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Trip into history

Oasis Middle students visit Fort Myers Beach’s Mound House

September 4, 2018
By JESSICA SALMOND (jsalmond@breezenewspapers.com) , Cape Coral Daily Breeze

Once, the site of the Mound House was home to an ancient people.

Now, the "jewel" of Fort Myers Beach is home to hands-on education.

The entire sixth-grade class of Oasis Middle School spent the last two weeks visiting the Mound House in groups to learn more about the colorful history of this area.

Article Photos

JESSICA SALMOND

A group of Oasis Middle sixth graders are led by Mound House volunteer Ceel Spuhler to the Mound House’s “Beneath Our Feet” exhibit on Fort Myers Beach.

Dexter Norris, an education program coordinator, said Oasis students started coming to the Mound House for a field trip last year when one of the sixth-grade teachers wanted to bring her class. The school administration liked it so much, Oasis sent all of its sixth-graders. There are about 300 sixth-grade students at Oasis; they visited in groups of 45 to 50.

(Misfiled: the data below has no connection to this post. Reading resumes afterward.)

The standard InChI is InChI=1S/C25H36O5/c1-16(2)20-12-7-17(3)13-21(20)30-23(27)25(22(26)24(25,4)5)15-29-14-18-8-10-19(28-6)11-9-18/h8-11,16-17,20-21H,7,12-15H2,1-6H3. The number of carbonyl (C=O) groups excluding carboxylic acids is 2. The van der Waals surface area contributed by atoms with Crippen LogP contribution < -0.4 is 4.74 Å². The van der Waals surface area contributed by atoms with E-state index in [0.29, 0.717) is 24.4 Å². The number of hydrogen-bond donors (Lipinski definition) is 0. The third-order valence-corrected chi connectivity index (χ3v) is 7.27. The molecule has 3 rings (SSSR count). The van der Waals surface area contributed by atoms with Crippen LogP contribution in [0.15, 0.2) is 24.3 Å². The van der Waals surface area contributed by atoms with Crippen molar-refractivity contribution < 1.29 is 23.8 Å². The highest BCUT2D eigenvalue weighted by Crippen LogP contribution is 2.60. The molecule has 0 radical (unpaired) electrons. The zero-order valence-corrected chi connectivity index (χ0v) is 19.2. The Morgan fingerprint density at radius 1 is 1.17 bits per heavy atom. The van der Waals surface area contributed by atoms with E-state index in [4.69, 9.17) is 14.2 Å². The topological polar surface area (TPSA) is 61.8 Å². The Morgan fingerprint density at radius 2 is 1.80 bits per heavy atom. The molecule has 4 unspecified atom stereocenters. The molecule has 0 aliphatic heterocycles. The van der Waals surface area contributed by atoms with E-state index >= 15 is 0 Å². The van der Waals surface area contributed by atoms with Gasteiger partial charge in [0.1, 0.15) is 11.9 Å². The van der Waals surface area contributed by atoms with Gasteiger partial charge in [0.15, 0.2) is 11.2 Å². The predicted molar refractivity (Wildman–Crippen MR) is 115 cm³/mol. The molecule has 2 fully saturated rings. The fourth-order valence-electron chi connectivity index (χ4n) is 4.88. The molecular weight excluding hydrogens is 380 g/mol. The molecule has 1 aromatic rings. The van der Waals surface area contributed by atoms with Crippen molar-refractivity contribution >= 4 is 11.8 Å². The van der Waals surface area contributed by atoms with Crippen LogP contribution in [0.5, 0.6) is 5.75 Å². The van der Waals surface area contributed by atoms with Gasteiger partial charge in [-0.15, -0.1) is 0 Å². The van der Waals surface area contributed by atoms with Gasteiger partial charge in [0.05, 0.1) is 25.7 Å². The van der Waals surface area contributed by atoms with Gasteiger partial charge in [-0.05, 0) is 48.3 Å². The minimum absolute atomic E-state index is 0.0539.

On Aug. 29, Ceel Spuhler led the tour to the "Beneath Our Feet" exhibit. Becky Werner led a talk about archaeology. Norris spoke to the students about Calusa jewelry and artwork, using some of the replicas. The highlight for most of the students was trying their hand at the atlatl - the spear-throwing tool the Calusa used for hunting.

It was Nikita Shchevyer's first visit to the Mound House. He said "it was amazing." His favorite parts were the underground exhibit and the atlatl-throwing.

Jill Frank also liked the archeological exhibit underground.

"You could see where people used to live," she said. "They explained it really well."

Matt Clark, the sixth-grade teacher at Wednesday's trip, said making a visit to the Mound House aligns with the student's curriculum.

"It's really cool. They can see it hands-on," he said. "They can see how archeology works and learn about ancient people with no written record."

Amelia Koralik appreciated the creativeness of the Mound House's programming, and said it was "tons of fun" to experience how the Calusa may have lived.

"It was very educational," Koralik said. "I recommend people coming here, it's pretty darn cool."

 
 
 

 

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